How Much Food is Enough

Dear Fellow Survivalist;

One of the big questions that face every prepper is trying to decide how much of a stockpile is enough. Most specifically, we ask that question in regards to food and ammo, but it really applies to everything. Here we are, preparing for God only knows what sort of disaster, and we have to figure out when we’ve actually reached our goal.

But the thing is, there’s no real way to gauge how much of a stockpile we need, because we don’t know what sort of disaster we’re going to face; nor is there any real way for us to know. There are enough different sorts of dangers we face in this world, each of which will bring with it its own set of consequences and its own recovery time.

If all you’re preparing for is a hurricane, then all you need to stockpile is for however long it will take for the power to be back on and the water to be running. That shouldn’t take more than a couple of months, at the outside. But hurricanes, as bad as they are, aren’t the worst thing that we face. Compared to disasters like an EMP, they’re rather short-term problems, considering that recovery from an EMP would take years.

So the only way we can be sure of stockpiling enough, is to figure the worst-case scenario that we expect to face and stockpile for that. If we do, then we should have enough food and other supplies to make it through any lesser disaster.

But let’s be realistic. Who wants to stockpile ten years worth of food in their basement? There was a family featured on Doomsday Preppers who was doing just that. They were actually preparing meals and canning them, with a goal of having ten years worth of meals ready and stored up in their basement.

That’s probably a bit extreme, besides being a lot of work. But you know, even with their huge stockpile, if a bad enough disaster struck, they’d eventually run out of food. They’re basically putting their trust in that stockpile, expecting it to get them through whatever might come. That’s okay, as long as it lasts, but where is it written that recovery will ever happen, let alone happen within those ten years?

This is why many experienced preppers are moving beyond stockpiling to self-sufficiency. The core idea is to reach a point where they don’t need to buy any of life’s essentials, because they are producing them all themselves. They’re growing their own food, producing their own electricity, pumping their own water and taking care of their own sewage. They’re even making most of the other things that they need.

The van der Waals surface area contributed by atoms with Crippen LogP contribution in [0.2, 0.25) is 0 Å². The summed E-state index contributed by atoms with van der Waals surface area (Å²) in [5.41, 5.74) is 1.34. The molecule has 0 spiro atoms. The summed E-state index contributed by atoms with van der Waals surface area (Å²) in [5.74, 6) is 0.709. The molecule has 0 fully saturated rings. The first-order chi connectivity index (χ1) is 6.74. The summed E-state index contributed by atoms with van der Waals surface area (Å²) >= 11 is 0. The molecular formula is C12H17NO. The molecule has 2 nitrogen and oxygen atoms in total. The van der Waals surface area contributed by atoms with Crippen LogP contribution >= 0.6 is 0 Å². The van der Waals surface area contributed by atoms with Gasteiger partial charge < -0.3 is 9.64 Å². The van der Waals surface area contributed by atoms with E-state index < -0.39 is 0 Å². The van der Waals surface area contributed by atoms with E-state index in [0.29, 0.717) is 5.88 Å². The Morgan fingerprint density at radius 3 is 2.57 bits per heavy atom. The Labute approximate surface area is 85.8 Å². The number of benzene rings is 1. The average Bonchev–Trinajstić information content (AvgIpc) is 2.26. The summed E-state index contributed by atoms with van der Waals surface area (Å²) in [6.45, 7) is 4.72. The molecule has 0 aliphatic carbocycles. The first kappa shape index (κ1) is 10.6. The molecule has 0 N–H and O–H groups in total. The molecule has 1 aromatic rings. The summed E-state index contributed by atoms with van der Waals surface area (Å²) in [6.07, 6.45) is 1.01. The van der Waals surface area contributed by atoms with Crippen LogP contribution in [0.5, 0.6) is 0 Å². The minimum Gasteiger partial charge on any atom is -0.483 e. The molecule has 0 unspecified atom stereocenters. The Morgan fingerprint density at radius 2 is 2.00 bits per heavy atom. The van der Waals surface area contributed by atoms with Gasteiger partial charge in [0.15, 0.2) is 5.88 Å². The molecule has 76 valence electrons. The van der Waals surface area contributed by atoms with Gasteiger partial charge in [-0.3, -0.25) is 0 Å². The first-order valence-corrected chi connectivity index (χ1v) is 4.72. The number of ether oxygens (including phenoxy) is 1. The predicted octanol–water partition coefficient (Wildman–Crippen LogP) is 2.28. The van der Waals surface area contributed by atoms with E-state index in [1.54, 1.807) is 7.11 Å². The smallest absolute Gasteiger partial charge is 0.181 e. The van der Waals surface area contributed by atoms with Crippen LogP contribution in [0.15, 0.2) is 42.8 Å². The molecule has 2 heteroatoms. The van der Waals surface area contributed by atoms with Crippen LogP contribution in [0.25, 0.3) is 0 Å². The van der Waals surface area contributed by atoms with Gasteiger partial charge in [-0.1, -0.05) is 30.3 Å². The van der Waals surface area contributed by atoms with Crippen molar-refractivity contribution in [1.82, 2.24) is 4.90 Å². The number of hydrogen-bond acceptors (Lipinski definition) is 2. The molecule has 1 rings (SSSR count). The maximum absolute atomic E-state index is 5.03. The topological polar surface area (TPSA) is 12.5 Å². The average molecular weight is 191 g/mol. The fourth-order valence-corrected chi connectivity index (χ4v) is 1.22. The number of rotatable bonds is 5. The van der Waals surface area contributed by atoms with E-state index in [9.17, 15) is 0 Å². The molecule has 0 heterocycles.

This is actually much like people have lived throughout the majority of history. They didn’t have stores to run to, so they could buy whatever they wanted. They either had to make it themselves, or count on local tradesmen to make it for them. Their lives were much simpler, but they had everything they needed.

So really, the goal shouldn’t be to have enough of a stockpile to last you ten years or the rest of your life, the goal should be to have enough to last you until you can become self-sufficient. More than anything, that means harvesting and purifying your own water, and growing your own food.

How long will that take? Well, that depends a lot on how much of it you are doing right now and how well prepared you are to expand those operations in the future. Climate plays a factor as well; those living in the far north can only get one harvest in a year, while those who live in the south can get two or even three. So they have an easier time ramping up their food production operations.

If you have enough food to get you through till you get that first harvest in, you’ll probably be alright, assuming that you plant enough to ensure a good harvest. So what you really need is enough to get through till then, plus a few extra months.

But there are some items that won’t be that easy, even though you won’t need as much of them. Medicines will most likely be a problem for several years, before production is back in place. So you’ll want to have a longer stockpile of those. Most other manufactured goods will be slow coming back online as well, except for those that can be manufactured locally in some sort of a cottage industry.

So for the ultimate stockpile, you need to be thinking in terms of how long it will take for production of the item to be back in place, whether that is your own production, local production in cottage industry or the massive industrial base that currently provides for our country. Then, and only then, will you really have a stockpile that will take care of every need.

Of course, reality steps in here and says that’s impossible, and I have to agree. We will never reach a point where we truly have everything. In those cases, we’re going to need to be creative in finding ways to do without, ways to repurpose other things or ways to make it ourselves.

Maybe it’s time to review your stockpile and think about how long those items will really last. In the mean time, keep your ammo dry and your survival equipment close at hand.

Chris and Dr. Rich

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